May 22, 2024

Meet The New 1995 Society Member: Nicholas Horton

By: AF Editors

Meet The New 1995 Society Member: Nicholas Horton!

A lifelong Arkansan, Nicholas Horton has done political and policy work in roughly half the country, ranging from Maine to Montana. His original research and analysis has been highlighted in The Wall Street JournalFox NewsForbesNational Review Online, the Washington Examiner, and Townhall, among other national outlets. Nic has also appeared on numerous talk radio shows across the country.

Starting in the political world volunteering for local in Arkansas campaigns, Nic eventually founded and led The Arkansas Patriot, one of the leading conservative news sites in the South. Much of Nic’s work focused on holding local governments and elected officials accountable on wasteful spending, lack of transparency, and tax hikes. Partnering with local concerned citizens, Nic played an instrumental role in defeating numerous local tax increases at the ballot.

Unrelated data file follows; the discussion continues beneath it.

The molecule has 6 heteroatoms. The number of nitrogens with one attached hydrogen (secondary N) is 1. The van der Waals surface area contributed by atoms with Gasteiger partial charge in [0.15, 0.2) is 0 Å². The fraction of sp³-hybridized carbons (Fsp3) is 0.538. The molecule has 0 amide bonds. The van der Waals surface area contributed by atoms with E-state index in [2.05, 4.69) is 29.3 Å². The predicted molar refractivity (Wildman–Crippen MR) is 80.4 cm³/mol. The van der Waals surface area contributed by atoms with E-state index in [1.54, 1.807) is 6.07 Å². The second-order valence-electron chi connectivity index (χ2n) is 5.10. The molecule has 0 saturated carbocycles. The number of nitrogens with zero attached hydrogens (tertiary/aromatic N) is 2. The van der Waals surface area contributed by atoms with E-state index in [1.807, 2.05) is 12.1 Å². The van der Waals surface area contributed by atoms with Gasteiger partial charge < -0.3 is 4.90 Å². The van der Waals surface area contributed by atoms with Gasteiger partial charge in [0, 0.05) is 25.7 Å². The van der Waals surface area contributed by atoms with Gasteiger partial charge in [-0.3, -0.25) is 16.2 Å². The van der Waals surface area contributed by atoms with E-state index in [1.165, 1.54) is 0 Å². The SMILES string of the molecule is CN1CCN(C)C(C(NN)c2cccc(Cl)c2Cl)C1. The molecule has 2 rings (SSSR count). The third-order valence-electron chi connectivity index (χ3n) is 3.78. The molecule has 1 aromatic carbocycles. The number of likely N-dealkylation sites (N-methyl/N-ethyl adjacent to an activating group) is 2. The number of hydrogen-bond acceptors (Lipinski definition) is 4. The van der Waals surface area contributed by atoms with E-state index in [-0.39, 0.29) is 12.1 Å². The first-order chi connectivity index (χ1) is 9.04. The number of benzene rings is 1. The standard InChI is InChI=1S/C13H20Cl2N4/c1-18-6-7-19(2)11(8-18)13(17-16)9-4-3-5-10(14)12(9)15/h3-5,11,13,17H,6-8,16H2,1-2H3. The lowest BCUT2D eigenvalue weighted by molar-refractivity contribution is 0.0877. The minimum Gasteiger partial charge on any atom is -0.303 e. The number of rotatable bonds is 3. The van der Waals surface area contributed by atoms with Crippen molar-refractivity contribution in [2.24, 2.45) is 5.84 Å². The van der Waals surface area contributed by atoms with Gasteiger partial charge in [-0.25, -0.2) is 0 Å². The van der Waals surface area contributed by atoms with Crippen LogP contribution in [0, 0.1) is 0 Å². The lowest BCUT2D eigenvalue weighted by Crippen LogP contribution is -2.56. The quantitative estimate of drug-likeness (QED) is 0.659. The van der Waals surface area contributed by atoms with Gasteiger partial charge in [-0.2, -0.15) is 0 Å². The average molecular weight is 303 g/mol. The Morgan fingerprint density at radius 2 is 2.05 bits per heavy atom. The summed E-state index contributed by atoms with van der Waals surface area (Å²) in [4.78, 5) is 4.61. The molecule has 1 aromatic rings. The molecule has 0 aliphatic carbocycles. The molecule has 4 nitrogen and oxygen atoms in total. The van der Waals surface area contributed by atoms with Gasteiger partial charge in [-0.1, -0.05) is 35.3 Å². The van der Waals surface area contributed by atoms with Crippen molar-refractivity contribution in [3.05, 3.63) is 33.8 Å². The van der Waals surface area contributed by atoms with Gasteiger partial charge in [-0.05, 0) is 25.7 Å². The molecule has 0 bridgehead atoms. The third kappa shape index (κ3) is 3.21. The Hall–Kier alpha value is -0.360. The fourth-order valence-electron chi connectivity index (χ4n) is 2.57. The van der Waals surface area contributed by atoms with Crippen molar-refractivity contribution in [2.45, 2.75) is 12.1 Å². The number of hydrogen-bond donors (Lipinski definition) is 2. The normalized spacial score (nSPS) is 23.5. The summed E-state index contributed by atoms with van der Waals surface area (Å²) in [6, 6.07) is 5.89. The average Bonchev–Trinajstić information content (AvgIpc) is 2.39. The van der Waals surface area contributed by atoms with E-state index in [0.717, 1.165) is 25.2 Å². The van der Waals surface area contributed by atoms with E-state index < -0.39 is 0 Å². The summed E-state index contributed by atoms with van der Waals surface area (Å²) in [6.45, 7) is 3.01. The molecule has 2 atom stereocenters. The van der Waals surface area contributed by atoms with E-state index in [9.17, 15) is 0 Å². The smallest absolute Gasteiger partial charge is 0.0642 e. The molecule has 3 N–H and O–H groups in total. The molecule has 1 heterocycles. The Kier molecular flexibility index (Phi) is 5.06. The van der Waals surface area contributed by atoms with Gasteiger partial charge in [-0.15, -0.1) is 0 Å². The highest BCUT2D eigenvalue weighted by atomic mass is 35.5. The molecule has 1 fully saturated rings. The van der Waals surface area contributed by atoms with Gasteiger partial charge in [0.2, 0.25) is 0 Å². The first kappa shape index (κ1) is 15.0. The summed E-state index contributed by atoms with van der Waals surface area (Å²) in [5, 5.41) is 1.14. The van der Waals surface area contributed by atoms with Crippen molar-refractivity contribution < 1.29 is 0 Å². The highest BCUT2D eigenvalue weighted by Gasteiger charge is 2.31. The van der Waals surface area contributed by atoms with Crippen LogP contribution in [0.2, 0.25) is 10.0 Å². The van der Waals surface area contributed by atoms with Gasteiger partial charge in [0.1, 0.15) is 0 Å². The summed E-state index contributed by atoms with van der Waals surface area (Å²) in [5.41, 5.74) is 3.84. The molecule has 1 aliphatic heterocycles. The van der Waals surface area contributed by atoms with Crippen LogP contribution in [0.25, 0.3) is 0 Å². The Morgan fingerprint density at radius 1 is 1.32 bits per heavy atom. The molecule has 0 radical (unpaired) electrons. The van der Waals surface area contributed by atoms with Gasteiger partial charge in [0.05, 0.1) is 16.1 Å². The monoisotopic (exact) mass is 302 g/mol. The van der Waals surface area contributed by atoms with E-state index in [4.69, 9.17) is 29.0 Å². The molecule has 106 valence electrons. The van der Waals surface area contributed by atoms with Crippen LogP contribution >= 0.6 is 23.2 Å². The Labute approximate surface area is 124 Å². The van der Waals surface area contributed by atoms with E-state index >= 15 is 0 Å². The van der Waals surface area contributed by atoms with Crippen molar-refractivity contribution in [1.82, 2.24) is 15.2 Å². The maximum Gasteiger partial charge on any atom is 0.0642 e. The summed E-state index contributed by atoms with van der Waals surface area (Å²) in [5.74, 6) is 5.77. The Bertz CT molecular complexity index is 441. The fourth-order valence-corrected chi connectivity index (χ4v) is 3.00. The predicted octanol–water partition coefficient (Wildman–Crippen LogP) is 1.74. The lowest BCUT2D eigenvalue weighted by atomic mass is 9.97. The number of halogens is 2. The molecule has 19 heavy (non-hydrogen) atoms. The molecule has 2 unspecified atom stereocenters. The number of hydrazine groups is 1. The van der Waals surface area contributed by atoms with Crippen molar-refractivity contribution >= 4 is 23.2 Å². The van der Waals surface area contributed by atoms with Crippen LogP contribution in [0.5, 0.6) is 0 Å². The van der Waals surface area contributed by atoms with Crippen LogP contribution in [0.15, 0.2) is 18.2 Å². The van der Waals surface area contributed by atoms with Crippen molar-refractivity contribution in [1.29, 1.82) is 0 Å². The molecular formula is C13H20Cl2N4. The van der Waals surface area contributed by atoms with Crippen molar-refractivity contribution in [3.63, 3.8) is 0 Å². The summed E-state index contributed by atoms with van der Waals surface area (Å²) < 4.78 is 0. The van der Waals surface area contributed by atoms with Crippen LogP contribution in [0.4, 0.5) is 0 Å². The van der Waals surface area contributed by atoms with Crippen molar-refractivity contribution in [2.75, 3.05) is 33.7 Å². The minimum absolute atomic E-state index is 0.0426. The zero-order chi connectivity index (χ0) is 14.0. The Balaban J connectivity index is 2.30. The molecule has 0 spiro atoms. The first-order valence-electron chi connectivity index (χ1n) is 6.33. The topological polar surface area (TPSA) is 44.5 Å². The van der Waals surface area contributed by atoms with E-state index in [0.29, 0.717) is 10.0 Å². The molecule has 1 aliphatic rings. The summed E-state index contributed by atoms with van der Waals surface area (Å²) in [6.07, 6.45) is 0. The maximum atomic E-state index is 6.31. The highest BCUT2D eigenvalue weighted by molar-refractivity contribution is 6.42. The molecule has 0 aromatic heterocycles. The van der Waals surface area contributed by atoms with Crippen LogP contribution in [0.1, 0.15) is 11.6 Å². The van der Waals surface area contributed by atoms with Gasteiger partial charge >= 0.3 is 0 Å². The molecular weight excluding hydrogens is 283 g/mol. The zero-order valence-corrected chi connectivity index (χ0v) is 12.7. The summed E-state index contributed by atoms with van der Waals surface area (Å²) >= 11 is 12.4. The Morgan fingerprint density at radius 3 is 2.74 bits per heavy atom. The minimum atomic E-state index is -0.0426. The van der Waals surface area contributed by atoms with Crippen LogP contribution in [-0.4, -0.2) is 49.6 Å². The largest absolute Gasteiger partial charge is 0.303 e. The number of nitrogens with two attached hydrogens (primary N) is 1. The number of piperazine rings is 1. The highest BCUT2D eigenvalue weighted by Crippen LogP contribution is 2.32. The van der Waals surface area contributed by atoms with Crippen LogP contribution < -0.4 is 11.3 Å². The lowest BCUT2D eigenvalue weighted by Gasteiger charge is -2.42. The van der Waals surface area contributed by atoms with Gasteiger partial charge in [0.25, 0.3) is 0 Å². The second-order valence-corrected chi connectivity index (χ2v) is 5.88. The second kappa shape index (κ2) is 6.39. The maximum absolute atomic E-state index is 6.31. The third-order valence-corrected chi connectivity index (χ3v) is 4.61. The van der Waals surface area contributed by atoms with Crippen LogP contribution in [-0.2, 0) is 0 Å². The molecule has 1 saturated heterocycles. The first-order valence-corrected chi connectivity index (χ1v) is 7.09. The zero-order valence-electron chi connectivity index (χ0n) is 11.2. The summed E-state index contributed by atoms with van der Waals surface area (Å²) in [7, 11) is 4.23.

Nic later became the editor of The Arkansas Project, the largest policy news site in Arkansas, where he covered state issues ranging from criminal justice policy and tax reform to Medicaid expansion and occupational licensing.

Nic’s early career as a journalist and Medicaid policy enthusiast led him to the Foundation for Government Accountability (FGA). Starting as the lone research fellow at FGA, focusing on Obamacare and Medicaid, Nic was quickly promoted to Research Director. Over the next five years, he built the department from the ground up by recruiting, training, and developing top-notch talent. Nic’s team members regularly were recruited and promoted by other departments in the organization which was openly recognized as a key asset for the company and an indication of his high ability to develop talent. During his tenure, he published more than 50 major research studies.